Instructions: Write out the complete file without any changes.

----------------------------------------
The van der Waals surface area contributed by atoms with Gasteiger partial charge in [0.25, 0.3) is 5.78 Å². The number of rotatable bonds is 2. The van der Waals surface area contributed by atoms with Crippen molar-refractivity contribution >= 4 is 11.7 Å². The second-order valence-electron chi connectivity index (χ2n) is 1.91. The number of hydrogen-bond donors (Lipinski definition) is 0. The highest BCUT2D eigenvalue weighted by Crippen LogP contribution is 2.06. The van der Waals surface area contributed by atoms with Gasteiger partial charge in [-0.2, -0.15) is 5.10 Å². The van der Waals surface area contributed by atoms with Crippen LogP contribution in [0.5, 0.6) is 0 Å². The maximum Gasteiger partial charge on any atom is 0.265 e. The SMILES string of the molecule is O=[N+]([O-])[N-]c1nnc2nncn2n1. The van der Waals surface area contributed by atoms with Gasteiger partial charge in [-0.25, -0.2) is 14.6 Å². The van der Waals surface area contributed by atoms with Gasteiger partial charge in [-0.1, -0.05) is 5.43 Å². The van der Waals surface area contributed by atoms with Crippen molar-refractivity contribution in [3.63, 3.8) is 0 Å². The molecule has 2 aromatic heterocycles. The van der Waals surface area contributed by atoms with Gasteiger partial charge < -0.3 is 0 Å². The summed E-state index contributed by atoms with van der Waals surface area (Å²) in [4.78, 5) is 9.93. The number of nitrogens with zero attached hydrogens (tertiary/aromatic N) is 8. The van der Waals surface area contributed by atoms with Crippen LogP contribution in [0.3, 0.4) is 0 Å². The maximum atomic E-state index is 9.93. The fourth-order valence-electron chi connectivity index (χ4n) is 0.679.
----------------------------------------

The van der Waals surface area contributed by atoms with Gasteiger partial charge in [0.25, 0.3) is 5.78 Å². The number of rotatable bonds is 2. The van der Waals surface area contributed by atoms with Crippen molar-refractivity contribution >= 4 is 11.7 Å². The second-order valence-electron chi connectivity index (χ2n) is 1.91. The number of hydrogen-bond donors (Lipinski definition) is 0. The highest BCUT2D eigenvalue weighted by Crippen LogP contribution is 2.06. The van der Waals surface area contributed by atoms with Gasteiger partial charge in [-0.2, -0.15) is 5.10 Å². The van der Waals surface area contributed by atoms with Crippen LogP contribution in [0.5, 0.6) is 0 Å². The maximum Gasteiger partial charge on any atom is 0.265 e. The SMILES string of the molecule is O=[N+]([O-])[N-]c1nnc2nncn2n1. The van der Waals surface area contributed by atoms with Gasteiger partial charge in [-0.25, -0.2) is 14.6 Å². The van der Waals surface area contributed by atoms with Gasteiger partial charge in [-0.1, -0.05) is 5.43 Å². The van der Waals surface area contributed by atoms with Crippen molar-refractivity contribution in [3.63, 3.8) is 0 Å². The molecule has 2 aromatic heterocycles. The van der Waals surface area contributed by atoms with Gasteiger partial charge < -0.3 is 0 Å². The summed E-state index contributed by atoms with van der Waals surface area (Å²) in [4.78, 5) is 9.93. The number of nitrogens with zero attached hydrogens (tertiary/aromatic N) is 8. The van der Waals surface area contributed by atoms with Crippen LogP contribution in [0.3, 0.4) is 0 Å². The maximum atomic E-state index is 9.93. The fourth-order valence-electron chi connectivity index (χ4n) is 0.679.